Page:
Lawrence Dumont Stadium is something dear to the baseball fans in Wichita and the surrounding area. Not every baseball fan knows all Lawrence Dumont Stadium history, but they appreciate the stadium and know it is special to them and to most baseball fans around the city.
Anyone who has any connection with the town of Wichita, Kansas, would know about the iconic field. This stadium has been a part of the Wichita landscape since 1934 and has been the retreat for baseball fans and a source of great joy and pride over its eighty-four years of existence.
The stadium accommodates 6,400 people – the intimate nature of the stadium has resulted in the fans bonding together whenever a baseball game is hosted at the stadium.
However, the time is up for Lawrence Dumont Stadium and it will be completely demolished in the next few weeks, paving the way for the development of a new 75 million dollar stadium that will be the home of a Minor League Baseball Team, the New Orleans Baby Cakes.
The history and significance of the Lawrence Dumont to the town of Wichita should not be discounted. We will chronicle the history and impact that the stadium has had on Wichita and its surroundings over the last eighty-four years.
Early Days of the Lawrence Dumont Stadium
The main person behind the idea to create a stadium in Wichita was local businessman Ray “Hap” Dumont, who convinced the former Mayor of the town, Charles Lawrence, of the need for a baseball stadium in the region.
This stadium was necessary after the first baseball stadium in the area – Island Park which was built on the Akerman Island in the Arkansas River was torn down to facilitate the widening of the river channel. Island Park was in existence from 1912-1933.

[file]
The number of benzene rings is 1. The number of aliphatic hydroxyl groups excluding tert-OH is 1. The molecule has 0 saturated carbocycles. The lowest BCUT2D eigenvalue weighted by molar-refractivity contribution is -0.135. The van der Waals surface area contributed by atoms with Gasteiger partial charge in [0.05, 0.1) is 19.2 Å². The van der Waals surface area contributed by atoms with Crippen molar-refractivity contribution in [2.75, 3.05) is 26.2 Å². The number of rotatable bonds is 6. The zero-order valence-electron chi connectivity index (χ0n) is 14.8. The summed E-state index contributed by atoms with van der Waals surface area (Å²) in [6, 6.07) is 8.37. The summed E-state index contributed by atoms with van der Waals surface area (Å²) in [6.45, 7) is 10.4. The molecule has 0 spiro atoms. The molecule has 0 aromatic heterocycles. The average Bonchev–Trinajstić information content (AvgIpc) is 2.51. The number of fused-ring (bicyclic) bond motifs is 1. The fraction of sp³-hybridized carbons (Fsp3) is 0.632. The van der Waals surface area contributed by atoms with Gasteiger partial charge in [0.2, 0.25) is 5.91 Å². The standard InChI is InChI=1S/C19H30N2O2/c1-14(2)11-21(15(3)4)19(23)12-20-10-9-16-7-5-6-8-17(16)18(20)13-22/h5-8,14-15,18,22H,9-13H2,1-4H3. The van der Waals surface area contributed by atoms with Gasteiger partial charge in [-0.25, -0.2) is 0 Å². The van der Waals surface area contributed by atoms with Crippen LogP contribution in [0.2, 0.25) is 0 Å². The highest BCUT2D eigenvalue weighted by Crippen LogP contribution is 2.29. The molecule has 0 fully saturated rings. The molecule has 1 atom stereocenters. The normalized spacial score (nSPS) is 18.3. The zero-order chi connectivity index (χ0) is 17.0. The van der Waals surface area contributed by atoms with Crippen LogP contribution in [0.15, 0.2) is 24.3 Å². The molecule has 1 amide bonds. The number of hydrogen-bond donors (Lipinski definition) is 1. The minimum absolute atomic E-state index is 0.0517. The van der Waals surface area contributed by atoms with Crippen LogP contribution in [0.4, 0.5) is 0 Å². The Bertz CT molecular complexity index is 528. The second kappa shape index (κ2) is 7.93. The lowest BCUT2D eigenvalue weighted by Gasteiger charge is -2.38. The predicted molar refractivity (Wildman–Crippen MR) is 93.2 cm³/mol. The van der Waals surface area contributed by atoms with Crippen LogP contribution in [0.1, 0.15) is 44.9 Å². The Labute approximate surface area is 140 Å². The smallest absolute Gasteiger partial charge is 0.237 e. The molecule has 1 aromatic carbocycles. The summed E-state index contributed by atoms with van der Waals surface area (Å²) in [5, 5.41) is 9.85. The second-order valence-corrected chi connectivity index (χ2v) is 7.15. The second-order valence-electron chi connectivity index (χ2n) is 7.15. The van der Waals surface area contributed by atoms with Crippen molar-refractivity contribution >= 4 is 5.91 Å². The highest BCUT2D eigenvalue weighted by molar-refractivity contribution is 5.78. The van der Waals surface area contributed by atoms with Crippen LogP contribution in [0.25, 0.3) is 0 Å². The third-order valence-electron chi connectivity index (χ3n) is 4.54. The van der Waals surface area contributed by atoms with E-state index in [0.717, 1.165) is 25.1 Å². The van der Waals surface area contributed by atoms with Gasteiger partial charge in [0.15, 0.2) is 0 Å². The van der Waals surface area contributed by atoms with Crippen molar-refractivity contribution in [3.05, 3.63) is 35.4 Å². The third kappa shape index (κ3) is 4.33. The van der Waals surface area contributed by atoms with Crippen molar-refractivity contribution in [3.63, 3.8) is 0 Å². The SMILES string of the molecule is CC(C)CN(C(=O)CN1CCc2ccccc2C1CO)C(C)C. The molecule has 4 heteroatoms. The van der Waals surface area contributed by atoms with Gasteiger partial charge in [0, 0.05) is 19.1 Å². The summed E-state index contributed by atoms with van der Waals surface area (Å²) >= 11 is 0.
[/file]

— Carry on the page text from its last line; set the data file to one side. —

Lawrence commissioned the creation of the stadium in 1929 and construction was completed in 1934. He strongly believed that the stadium should be located within the boundaries of the town and the stadium was built on lands given to the city by local landowner Charles Payne and was named the Lawrence Stadium in 1934 in honor of Mr. Charles Lawrence who died that same year.
When the Lawrence Stadium opened in 1934, it had no tenants and was used to host the National Baseball Congress (NBC) games, which was a semi-professional tournament created by Hap Dumont.
In the first year of the tournament, Dumont used his business savvy and negotiation skills to convince baseball legend, Satchell Paige, to bring his team – The Bismarck Churchills to the new Lawrence Stadium to partake in the NBC World series League. Paige was reportedly paid $1,000 to be a part of the League.
This move by Dumont was a major success, and the stadium has been home to the National Baseball Conference since the initial series in 1934. The National Baseball Conference (NBC) World Series is now the longest running sporting event in the United States and is a major part of the legacy of the Lawrence Dumont Stadium.
For his outstanding contribution to the construction of the baseball stadium in Wichita, the stadium was renamed the Lawrence Dumont Stadium in 1971 after the death of Hap Dumont. He is considered by many as the single most important figure in the history of baseball in the Air Capital.
Many teams have called the Lawrence Dumont Stadium their home. Over its storied eighty-four-year history, Lawrence Dumont Stadium has been the home to four different minor league teams. These teams include the Wichita Indians, Wichita Aeros, Wichita Wranglers, and Wichita Wingnuts.